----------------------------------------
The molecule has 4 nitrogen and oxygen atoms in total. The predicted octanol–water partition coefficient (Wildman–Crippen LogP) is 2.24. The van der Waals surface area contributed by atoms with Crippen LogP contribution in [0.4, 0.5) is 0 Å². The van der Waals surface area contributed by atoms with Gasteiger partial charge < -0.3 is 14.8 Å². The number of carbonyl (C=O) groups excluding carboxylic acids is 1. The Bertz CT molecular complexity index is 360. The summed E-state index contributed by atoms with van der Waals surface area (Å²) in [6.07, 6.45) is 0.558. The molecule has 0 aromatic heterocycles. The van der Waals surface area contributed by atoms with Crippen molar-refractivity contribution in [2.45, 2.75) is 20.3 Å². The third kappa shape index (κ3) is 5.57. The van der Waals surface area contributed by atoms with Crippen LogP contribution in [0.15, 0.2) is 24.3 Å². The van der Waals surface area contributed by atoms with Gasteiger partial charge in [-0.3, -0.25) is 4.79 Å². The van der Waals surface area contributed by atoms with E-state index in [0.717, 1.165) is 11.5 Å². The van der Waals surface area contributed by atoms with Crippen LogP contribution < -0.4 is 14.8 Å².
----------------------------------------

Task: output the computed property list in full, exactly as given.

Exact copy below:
The molecule has 4 nitrogen and oxygen atoms in total. The predicted octanol–water partition coefficient (Wildman–Crippen LogP) is 2.24. The van der Waals surface area contributed by atoms with Crippen LogP contribution in [0.4, 0.5) is 0 Å². The van der Waals surface area contributed by atoms with Gasteiger partial charge < -0.3 is 14.8 Å². The number of carbonyl (C=O) groups excluding carboxylic acids is 1. The Bertz CT molecular complexity index is 360. The summed E-state index contributed by atoms with van der Waals surface area (Å²) in [6.07, 6.45) is 0.558. The molecule has 0 aromatic heterocycles. The van der Waals surface area contributed by atoms with Crippen molar-refractivity contribution in [2.45, 2.75) is 20.3 Å². The third kappa shape index (κ3) is 5.57. The van der Waals surface area contributed by atoms with Crippen LogP contribution in [0.15, 0.2) is 24.3 Å². The van der Waals surface area contributed by atoms with Gasteiger partial charge in [-0.3, -0.25) is 4.79 Å². The van der Waals surface area contributed by atoms with E-state index in [0.717, 1.165) is 11.5 Å². The van der Waals surface area contributed by atoms with Crippen LogP contribution < -0.4 is 14.8 Å².